Loss of Project Does Not Compute
Man knocks at the door, steps inside, hat literally in hand, ready with his sob story. He's just out of rehab, clean since September, and things are finally starting to go his way. He's looking for work, and what he really needs to get going is a computer, any old one will do.
Gerry Rosenkrantz cuts the man off just as he's getting into the part about how he doesn't have much money. "You get me a letter from the rehab clinic, and I'll give you a computer for $5 cash," says Rosenkrantz.
The news is so amazing, the response so quick, that the man at the door of Project Reboot on Fleet Street in Rockville can't process it. He pushes on with his tale of woe, and Rosenkrantz has to interrupt: "Listen, I said, get me a letter and it's yours for five bucks."
"Really?" the man asks. And off he goes to get the letter.
All day long, they come to the door of the little white house -- a Salvadoran immigrant mom who needs a computer for her 18-year-old son, an agency picking up machines for the disabled, a charity that's building a school in Uganda, social workers collecting PCs to give to foster children in Montgomery County. More than 50 computers a month go out the front door, used PCs and laptops, all refurbished by Rosenkrantz's crew of volunteer retirees.
But come the end of March, Project Reboot is scheduled to go into deep sleep. After giving Reboot rent-free headquarters for several years, the county is kicking the computer guys out so that the house and the rest of the block it sits on can be redeveloped as a mixed-income townhouse project with 30 units of affordable housing.
Although not obliged to find them a new home, the county would like to help relocate the volunteers and their piles of computers. "They meet an important need, but we have competing interests," says county government spokeswoman Mary Anderson. The county wants to get computers to those in need, but it also needs to build affordable housing for those who cannot pay the rents in a very pricey part of the world.
Although the county is still looking for surplus property where Reboot might relocate, and the deadline to leave the house on Fleet Street might slip back by a few months, right now it appears that an eight-year-old program that costs nothing and salvages thousands of computers otherwise bound for the dump is about to die.
The loss would be felt immediately by a slew of social service agencies that depend on Reboot computers for their clients. And although this is hardly of much concern to the bureaucrats of Montgomery County, the old guys who toil away inside the house on Fleet Street would lose something they hold dear: one another.
"We're all guys whose wives want us out of the house," jokes Rosenkrantz, 74, a retired metal and energy analyst for the Federal Emergency Management Agency. "They married us for better or worse, but not for lunch."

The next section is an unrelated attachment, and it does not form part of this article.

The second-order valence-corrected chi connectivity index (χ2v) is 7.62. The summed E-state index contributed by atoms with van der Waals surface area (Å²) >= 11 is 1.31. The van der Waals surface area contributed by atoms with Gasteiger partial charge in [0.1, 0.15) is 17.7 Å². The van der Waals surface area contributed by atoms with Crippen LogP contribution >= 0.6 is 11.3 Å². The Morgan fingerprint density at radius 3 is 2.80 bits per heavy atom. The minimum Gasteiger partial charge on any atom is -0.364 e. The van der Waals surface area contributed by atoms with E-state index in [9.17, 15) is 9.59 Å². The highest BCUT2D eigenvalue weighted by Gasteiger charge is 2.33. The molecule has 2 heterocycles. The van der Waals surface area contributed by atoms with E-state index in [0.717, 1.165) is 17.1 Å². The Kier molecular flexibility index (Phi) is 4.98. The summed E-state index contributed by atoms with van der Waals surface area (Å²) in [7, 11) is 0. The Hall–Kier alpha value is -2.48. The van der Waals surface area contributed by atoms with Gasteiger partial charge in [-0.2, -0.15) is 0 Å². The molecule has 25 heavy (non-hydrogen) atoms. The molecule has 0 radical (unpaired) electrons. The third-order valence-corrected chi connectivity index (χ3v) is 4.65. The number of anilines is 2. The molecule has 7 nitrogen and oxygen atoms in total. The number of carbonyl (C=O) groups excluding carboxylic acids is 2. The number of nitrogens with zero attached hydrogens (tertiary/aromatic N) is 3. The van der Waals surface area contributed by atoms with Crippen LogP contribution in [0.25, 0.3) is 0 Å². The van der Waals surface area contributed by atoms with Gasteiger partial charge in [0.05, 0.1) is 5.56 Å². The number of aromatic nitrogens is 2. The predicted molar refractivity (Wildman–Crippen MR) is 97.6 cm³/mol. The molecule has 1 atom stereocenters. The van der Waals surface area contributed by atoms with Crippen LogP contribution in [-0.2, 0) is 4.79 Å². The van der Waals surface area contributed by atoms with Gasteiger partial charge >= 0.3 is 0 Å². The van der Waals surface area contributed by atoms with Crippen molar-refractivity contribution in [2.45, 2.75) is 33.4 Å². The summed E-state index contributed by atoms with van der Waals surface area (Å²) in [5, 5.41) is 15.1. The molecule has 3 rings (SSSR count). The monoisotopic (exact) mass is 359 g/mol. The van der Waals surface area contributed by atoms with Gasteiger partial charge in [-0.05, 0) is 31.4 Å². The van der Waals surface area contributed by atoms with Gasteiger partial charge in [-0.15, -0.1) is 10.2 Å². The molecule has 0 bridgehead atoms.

Joe Simonetti was at Social Security for 35 years. Eli Rosenfield taught math at the University of the District of Columbia until he got pushed out in '97. Sid Fratkin spent 30 years as an engineer at IBM. Richard Dean was a manager for Exxon Mobil in Asia; his wife, Renata, consulted for Bell Labs. Now they spend long afternoons in the house on Fleet Street, in small rooms packed tight with stacks of discarded computers.
For many of the volunteers, it all started at the Silver Spring Philatelic Society. That's where a bunch of the retirees, passing their days comparing stamp collections, heard Rosenkrantz getting downright evangelical about how he was harvesting old computers for the lead and gold and other metals hidden inside, and how he was salvaging some of the machines and rebuilding them for people who could not afford to enter the digital age.
"I heard them talking about how the school system dumps 10,000 machines a year, and Gerry and these guys were getting them out to kids who needed them," says Simonetti. "I didn't know anything about computers. Now I can build one from scratch."
Few of the guys at Reboot had a computer background. But now they're specialists: One handles memory issues, another is the printer maven, another knows from drives. "We learn to take them apart and put them together again," says Rosenfield, "and nobody cares if we destroy a few in the process."
Along the way, they talk about memories of a different kind. Fratkin is telling stories about the moment he heard about Pearl Harbor. They talk about how pensions are vanishing from the work world these days and how their retirements, with the freedom to learn a new craft and help another generation, may be the last of their kind. They marvel at the kid: Nathan Lefler, a student at Kennedy High School who is working in the basement refurbishing laptops for community service credit.
"So young! He's got eyeballs! He's got fingers!" Rosenkrantz says. "Manual dexterity! I remember that." And they laugh.
And then they shake their heads at a bureaucracy that could displace a program such as Reboot, one that costs nothing and gives so much.
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